The wait is almost over for some Tesla customers to gain access to driver assistance technology that the company controversially marketed – while they are at their best.

Chief Executive Officer Elon Musk said Friday that the electric car maker will be releasing an updated version of its beta software, Full Self-Driving, which has only been available to about 2,000 people so far.

Those who have access to this constantly updated software – a mix of Tesla employees and passionate Musk fans – spent almost a year refining a system that the company has charged customers up to $ 10,000 in the future. Tesla says the system, often referred to as FSD, is designed so that one day it can handle both short and long distance trips without driver intervention.

It is unclear how wide the broader release will be , as Musk threw a curveball earlier this month. The CEO tweeted that customers will use the download button on Friday to request permission from car owners to allow Tesla to evaluate their driving behavior for seven days. If the company thinks the behavior is good, it grants access to the FSD beta.

The expanded access and surprise condition is the latest twist with FSD and Autopilot, the driver assistance system that has divided Tesla watchers for years. Musk’s promotion of the perception that Tesla is a leading self-driving company has helped make it the most valuable automaker in the world by far. But others have grappled with what they consider to be the ruthless and misleading approach to deploying technology that is not finished yet. The US National Highway Traffic Safety Administration recently launched its second autopilot investigation since 2016.

“This is another example of Tesla marching to its own drum. It’s like fucking torpedoes, full speed ahead, ”Gene Munster, co-founder of investment firm Loup Ventures, said over the phone. “Aside from a few regulatory concerns and setbacks, Tesla is determined to move on with its own agenda.” The NHTSA began investigating autopilot in August after nearly a dozen first-aid vehicle crashes occurred. The regulatory agency, which has the power to view cars as defective and order recalls, evaluates the technologies and methods Tesla uses to monitor, support, and enforce drivers’ commitment to using the autopilot. It also examines the system’s detection of objects and events on the road and how it reacts.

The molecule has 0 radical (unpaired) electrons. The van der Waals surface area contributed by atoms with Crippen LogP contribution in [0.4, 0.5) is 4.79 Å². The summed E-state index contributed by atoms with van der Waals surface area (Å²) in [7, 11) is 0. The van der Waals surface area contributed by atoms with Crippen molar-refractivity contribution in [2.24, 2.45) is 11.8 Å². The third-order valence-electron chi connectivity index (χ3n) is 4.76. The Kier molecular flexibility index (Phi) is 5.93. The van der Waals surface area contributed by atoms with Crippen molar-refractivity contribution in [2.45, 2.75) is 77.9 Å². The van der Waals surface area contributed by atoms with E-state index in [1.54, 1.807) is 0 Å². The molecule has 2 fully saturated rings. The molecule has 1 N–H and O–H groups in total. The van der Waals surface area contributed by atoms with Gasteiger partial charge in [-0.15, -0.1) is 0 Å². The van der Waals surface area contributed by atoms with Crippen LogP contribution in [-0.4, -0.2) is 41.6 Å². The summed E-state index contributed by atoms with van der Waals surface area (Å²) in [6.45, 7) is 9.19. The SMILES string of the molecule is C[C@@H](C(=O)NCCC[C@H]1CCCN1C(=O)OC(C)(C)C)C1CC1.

Musk first announced his plan to sell FSD in October 2016, a few months after saying at a tech conference, that he sees autonomous driving as “basically a problem solved”.

In April 2019, he predicted that about a year later, Tesla’s technology would be so advanced that drivers would no longer have to pay attention. </ p However, in March of this year, Musk announced that Tesla had revoked the FSD beta from drivers who didn't pay enough attention to the road.

The new head of the other US auto accident investigator, the National Transportation Safety Board , has outraged with this kind of mixed message.

“Whether Tesla or someone else, it’s the duty of these manufacturers to be honest about what their technology does and doesn’t,” Jennifer Homendy told Bloomberg News in i In her first interview since she was sworn in last month.

Homendy has since described Tesla’s use of the term full self-driving as “misleading and irresponsible” and has expressed concern to the Wall Street Journal about the willingness of FSD to have more drivers To be used on public roads.

“It is terrifying for investors,” said Taylor Ogan, CEO of Boston-based hedge fund Snow Bull Capital, who has sometimes watched videos of FSD beta testers carefully showing the shortcomings of the Demonstrate software. “It’s like the CEO of a pharmaceutical company adding to the testing pool of the experimental drug that the FDA is screening for potentially injurious people.”

Related articles

How quickly can a child get out of the harness? Roadshow

The long-delayed BART Warm Springs footbridge could open this fall

The driver allegedly lied after killing a cyclist who was the wife of the Tesla co-founder

Tesla has so far made a $ 433,000 deal with BART

List: The 12 Tesla accidents investigated by the NHTSA

Tara Goddard, a professor of urban planning at Texas A&M University who studies how auto safety technology and automation are being marketed to consumers, wonders if Tesla’s seven-day assessment of driver behavior goes far enough to weed out unsafe users.

She referred to the recent blog post by a Tesla enthusiast giving car owners hints on how the company is likely to judge their driving.

“People are already saying, so play the system to make sure you log in and use it.” use it however you want, ”said Goddard. “I’m just worried that we’ll see an increase in the fact that it is used where it is really not ready for use – and not by professional drivers.”

Ref: https://www.eastbaytimes.com